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The prescription painkiller OxyContin is seen at Sunnybrook Health Sciences Centre in Toronto on Feb. 20, 2012.(Michelle Siu/The Globe and Mail

Jayne Turner couldn't change an out-of-court deal in a lawsuit against the manufacturer of OxyContin on Tuesday, but she had her say before a Nova Scotia judge on how the prescription painkiller forever altered her life.

"I lost a husband and everything he represented. ... All that could have been, never can be," the New Brunswick woman told Justice John Murphy, a few minutes before he ruled in favour of accepting a class action settlement of $20 million to be paid by Purdue Pharma.

Murphy became the second judge to approve a settlement of the national lawsuit. With acceptances in Ontario and Nova Scotia, it must now go before judges in Quebec City and Regina before the settlement is finally completed.

Turner drove seven hours from Grand Manan, N.B., for Tuesday's hearing in Nova Scotia Supreme Court.

Speaking quietly in the small, almost empty courtroom, Turner told the judge how her husband — Robert (John) Turner — started on the prescription painkiller in the late 1990s as part of a study he'd hoped would help him cope with debilitating back pain.

It helped the lobster fisherman haul his gear in the first year, but as the dosage rose he became addicted and lapsed into periods of deep fatigue and mood changes, Turner said.

On April 30, 2012, Turner fell asleep and toppled off his lobster boat, with a coroner determining his body was coping with a large dose of OxyContin, she said.

Turner was one of nine people listed by the plaintiffs' lawyer, Ray Wagner, as objecting to the $20 million agreement, with $2 million going to health authorities and about a quarter expected to be assigned as legal fees.

Murphy said the average pay out for between 1,000 and 1,500 Canadians might amount to between $13,000 and $18,000, depending on how many people qualify.

The judge thanked the 51-year-old for her submission and said it, along with a submission by Adam Spencer of Moncton, N.B., gave him "pause."

However, Murphy ruled he would accept the proposed settlement, echoing the decision of an Ontario Superior Court judge that the amount falls within a "zone of reasonableness."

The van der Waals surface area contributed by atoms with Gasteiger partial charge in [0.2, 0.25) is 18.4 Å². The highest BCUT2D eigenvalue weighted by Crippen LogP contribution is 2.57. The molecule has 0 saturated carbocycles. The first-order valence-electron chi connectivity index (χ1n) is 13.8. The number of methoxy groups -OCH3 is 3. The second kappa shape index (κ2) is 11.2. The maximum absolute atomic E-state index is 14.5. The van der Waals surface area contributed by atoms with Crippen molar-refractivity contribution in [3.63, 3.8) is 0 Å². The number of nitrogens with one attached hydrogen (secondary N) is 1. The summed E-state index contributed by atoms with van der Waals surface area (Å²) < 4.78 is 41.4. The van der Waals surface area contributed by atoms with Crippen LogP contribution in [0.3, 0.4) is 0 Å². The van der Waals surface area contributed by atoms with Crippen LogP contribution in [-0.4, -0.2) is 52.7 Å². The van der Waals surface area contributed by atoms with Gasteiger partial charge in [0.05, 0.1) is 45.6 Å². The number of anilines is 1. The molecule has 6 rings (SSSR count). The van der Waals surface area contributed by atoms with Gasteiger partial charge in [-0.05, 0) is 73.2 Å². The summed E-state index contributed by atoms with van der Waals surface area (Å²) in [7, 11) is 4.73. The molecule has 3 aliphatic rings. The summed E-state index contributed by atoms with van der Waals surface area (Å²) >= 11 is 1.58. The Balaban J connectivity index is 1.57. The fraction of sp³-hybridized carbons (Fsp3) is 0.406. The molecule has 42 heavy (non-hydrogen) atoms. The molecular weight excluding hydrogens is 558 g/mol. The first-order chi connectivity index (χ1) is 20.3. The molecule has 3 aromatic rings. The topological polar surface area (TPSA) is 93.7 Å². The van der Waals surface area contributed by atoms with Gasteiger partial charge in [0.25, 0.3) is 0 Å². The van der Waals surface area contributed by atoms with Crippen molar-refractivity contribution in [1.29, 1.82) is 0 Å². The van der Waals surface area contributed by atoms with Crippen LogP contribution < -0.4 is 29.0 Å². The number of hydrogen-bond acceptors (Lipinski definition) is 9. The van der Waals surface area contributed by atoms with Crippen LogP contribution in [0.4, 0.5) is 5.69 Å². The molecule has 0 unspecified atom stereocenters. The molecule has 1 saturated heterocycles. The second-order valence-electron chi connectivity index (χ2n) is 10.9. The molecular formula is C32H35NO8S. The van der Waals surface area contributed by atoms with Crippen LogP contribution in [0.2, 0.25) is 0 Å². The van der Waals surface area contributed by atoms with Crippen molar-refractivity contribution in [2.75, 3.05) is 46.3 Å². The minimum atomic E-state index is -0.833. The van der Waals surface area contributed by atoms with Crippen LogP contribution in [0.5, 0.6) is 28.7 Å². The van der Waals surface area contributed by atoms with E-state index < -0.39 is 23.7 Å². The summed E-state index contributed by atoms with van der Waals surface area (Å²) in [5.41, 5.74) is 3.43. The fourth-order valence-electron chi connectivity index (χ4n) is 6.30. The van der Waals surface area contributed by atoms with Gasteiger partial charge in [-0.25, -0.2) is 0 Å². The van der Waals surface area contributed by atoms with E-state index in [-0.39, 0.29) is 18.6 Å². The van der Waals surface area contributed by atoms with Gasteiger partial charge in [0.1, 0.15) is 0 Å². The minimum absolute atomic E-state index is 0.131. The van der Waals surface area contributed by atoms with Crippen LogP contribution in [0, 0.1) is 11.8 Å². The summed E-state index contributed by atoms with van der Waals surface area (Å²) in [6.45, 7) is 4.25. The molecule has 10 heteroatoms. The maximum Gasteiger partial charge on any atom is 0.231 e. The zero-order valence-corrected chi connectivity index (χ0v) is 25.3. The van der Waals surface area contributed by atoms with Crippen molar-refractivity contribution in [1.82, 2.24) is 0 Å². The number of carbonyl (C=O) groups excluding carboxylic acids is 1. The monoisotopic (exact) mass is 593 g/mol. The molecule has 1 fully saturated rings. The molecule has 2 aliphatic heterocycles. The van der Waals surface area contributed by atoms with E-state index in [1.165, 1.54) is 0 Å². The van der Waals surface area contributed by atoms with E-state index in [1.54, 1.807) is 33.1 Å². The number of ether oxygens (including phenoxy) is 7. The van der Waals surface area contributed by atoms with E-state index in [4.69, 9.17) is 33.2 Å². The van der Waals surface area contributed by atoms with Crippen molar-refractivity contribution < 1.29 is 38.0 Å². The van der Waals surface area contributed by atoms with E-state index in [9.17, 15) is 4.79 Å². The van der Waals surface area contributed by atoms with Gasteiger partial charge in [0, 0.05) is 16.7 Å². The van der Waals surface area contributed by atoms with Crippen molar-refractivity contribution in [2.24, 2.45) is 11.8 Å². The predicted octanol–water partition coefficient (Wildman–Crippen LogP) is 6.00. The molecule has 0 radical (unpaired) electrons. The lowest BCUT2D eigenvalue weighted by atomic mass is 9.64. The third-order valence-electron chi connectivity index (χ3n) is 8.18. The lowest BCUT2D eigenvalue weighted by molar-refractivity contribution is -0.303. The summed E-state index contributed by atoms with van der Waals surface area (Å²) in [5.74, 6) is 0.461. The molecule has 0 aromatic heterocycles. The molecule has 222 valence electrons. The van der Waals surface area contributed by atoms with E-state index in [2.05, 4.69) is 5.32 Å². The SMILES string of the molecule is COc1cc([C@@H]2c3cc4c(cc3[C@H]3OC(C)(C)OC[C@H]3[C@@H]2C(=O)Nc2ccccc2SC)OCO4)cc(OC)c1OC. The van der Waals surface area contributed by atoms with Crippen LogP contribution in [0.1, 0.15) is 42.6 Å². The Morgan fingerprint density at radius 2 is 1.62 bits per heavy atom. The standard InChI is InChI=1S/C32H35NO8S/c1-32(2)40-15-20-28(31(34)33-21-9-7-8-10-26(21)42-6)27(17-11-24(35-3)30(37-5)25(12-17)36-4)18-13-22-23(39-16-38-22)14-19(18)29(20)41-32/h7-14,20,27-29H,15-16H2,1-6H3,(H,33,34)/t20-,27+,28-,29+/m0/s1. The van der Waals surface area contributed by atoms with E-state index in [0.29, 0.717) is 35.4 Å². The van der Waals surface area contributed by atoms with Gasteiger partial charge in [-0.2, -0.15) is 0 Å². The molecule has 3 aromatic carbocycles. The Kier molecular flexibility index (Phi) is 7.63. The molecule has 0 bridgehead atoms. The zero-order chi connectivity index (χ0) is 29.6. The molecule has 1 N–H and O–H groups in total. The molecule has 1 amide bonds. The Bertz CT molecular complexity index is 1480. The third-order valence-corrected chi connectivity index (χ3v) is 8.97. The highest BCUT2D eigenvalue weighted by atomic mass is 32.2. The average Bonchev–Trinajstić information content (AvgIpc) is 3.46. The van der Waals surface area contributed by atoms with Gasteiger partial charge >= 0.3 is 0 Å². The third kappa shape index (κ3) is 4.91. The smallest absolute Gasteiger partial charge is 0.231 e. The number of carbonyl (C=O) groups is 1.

The Nova Scotia judge said he accepted arguments that if the case had proceeded to trial there were formidable legal obstacles to overcome and it could have meant years more of delay in the 10-year-old case.

"If the case proceeds to litigation, there is a significant risk that the claims against the defendant will not succeed," he said.

The plaintiffs had argued that the U.S.-based manufacturer didn't provide adequate warning about potential addictions.

However, Purdue did not admit liability in the national settlement.

In addition, Wagner — whose firm launched the action in 2007 — says there were legal arguments the company could rely on against his case, such as the role doctors played in prescribing the drug.

The lawyer said one of his concerns is that Canadian regulators have never stepped in to launch a prosecution or thorough investigation of the marketing methods used for the prescription painkillers.

There "are a lot of questions asked about why there wasn't regulatory action, but that is for another place," he said in court.

Matthew Herder, director of the Health Law Institute at Dalhousie University, said the Food and Drug Act allows for charges if there has been false or misleading marketing about a drug. The law professor said Canadian governments have been reluctant to use this power, and noted civil lawsuits can end without an assignment of legal liability.

"I think what bothers me is that there doesn't have to be any admission of guilt," Turner said Tuesday.

The prime minister says all levels of government must continue to push for 'lasting solutions' to the rising opioid epidemic in Canada. Justin Trudeau addressed the Federation of Canadian Municipalities Friday in Ottawa.

The Canadian Press

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